Linda Rondeau

A veteran social worker, Linda Rondeau has published more than one hundred short stories, poems, and articles both on-line and in traditional publications, most notably for her denomination’s take-home paper, VISTA, Adams Media Anthologies, and Mark Gilroy Anthologies. She has had several short stories published on the Internet. In addition to her website and critique ministry, Linda maintains a newspaper column, This Daily Grind, similar to her blog with the same title. She writes a second blog, a commentary on popular culture from a Christian World View entitled, My Thoughts to Your Thoughts. Linda has received awards from Writer’s Digest annual contests and from the Blue Ridge Mountains Christian Writers Conference, including the prestigious Writer of the Year award. In addition to her involvement in local churches and her column, she performs and directs for North Franklin Theater Group and is an avid golfer. She considers wife, mother, and grandmother to be the most important of all accomplishments. Linda resides in Malone, New York, just north of the scenic Adirondack Mountains.


“Lord, I can’t do this anymore. It hurts too much,” I cried. “I wasn’t meant to be a writer.” I looked up at the wall of award certificates and thought I heard the room laughing at me.

Not that there haven’t been a few successes along the way. I’ve managed to publish articles, short stories, poetry, and I write a newspaper column. I’ve even had an agent for five years. But after eight failed books, I wondered if I had heard God all wrong.

My first career had been in human services. I was a decent social worker as social workers go. But I wanted to reach people outside the government experience. Although a hobbyist writer, I hesitated to believe I could be a professional one.

When my youngest child left the nest in 1995, I asked God to give me a passion for something. Soon after uttering that desperate plea for renewal, my office sent me to what I termed a feel-good seminar, the kind of workshop that motivates a person to go home and hug all the neighbors. The speaker asked, “What do you want to do with the rest of your life?” Then he instructed us to put our answers onto a 3x5 card. I wrote WRITE. Then the speaker told us to expand our dreams. Before I could catch my breath, the speaker called on me. I found myself publically declaring the desire to write for Christ.

But I let doubt rob me of that momentary passion: “God does not care about your dreams. Your job is to be a good wife, mother, and neighbor—that is true Christianity. Forget your foolish desires.” The more the call tugged at my heart, the more I resisted.

Until June 21, 2000 . . . the day the dream was reborn. Armed with faith that was lacking five years before, I started the journey. My first attempt was a poem. Not a very good one, but I felt a peace that had long eluded me. The excuses ended and the journey began.

Here I am, however, almost nine years later, still struggling with disbelief, fighting the urge to delete all my books. “I don’t understand why we haven’t been able to get you published,” my agent wrote. That’s what I’d like to know, Lord. What do I have to do? What am I missing? Why won’t you let me go back to being a hobbyist? I liked writing then.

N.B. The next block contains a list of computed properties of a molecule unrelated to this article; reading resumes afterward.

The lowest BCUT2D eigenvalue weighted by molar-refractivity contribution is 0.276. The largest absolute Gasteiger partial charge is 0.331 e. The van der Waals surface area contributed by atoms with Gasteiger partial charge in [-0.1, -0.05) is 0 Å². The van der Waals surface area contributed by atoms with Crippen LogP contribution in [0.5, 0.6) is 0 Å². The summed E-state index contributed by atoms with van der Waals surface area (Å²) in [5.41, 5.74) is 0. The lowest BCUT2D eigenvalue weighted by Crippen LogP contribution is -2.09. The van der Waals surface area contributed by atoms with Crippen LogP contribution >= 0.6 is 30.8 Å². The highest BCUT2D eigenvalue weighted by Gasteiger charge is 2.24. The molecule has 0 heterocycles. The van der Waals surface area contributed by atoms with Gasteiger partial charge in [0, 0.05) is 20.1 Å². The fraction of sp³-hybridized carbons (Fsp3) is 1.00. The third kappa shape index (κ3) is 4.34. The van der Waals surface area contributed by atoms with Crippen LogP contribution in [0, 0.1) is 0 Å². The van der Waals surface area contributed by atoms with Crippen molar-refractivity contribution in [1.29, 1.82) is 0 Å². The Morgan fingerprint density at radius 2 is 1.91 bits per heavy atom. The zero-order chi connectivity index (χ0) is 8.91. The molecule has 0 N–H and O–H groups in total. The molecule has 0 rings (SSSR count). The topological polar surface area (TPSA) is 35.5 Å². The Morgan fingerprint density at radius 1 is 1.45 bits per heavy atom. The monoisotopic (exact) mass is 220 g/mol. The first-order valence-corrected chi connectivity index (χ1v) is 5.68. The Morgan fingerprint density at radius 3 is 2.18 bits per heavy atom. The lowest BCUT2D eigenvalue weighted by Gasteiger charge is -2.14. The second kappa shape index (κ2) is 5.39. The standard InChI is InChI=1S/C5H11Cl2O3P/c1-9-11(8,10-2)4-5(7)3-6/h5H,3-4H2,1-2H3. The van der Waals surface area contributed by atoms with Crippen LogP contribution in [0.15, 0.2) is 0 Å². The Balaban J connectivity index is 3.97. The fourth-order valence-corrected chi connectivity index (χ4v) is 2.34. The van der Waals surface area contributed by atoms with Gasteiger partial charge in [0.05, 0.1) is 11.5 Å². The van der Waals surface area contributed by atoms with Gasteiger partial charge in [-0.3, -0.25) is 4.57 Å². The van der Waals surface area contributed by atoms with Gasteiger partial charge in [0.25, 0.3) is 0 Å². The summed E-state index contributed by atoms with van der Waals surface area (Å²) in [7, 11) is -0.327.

A few weeks ago, during my devotion time, I opened my Bible to the fourteenth chapter of 1 Corinthians. I’d read the familiar passage about the harmony of the Spirit’s gifts. I had not applied the truth to my writing gift. My craft had been for my own pleasure. Oh, I used words about Christ, and my books did contain spiritual truth. But the whole of the affair was not in clear delineation of that truth. Instead, the writing drew attention to me as if shouting, “See how clever I am?” Like a room that cannot be lived in, I’d decorated my space with imagery, symbolism, and cadence that served no purpose but to edify myself.

God’s word had perfect clarity:

Again, if the trumpet does not sound a clear call, who will get ready for battle? (I Corinthians 14:8 NIV)

I asked God to forgive my arrogance, and to help me put His message above my need.

But the Lord had yet another even more profound lesson in store. A few days later, I read God’s words of love as he renewed the call and once again infused me with the same passion as that day in 1995.

For no matter how many promises God has made, they are “Yes” in Christ. And so through him the “Amen” is spoken by us to the glory of God. Now it is God who makes both us and you stand firm in Christ. He anointed us, set his seal of ownership on us, and put his Spirit in our hearts as a deposit, guaranteeing what is to come. (2 Corinthians 1:20–22 NIV)

I don’t know what the road ahead will bring. But I do know that at the end of the journey God’s arms will be stretched wide to welcome me with a huge “Yes! Yes!”


Praise the Lord most when
you cannot sing
Though broken, you are

Praise the Lord when Hope
seems foolish
There is light on the other
side of darkness

Praise the Lord and believe
His goodness

Look at His creations and
give Him praise
for the stars shine
brightest in the night

Though defeat seems imminent
Praise Him still
Praise Him though sorrow
seems endless
The vast Horizon meets the
sky undefined yet limitless

Your Deliverer hears
He will lift you High above
the troublesome sea

This is the Song of Peace

Copyright ©2000 Linda Rondeau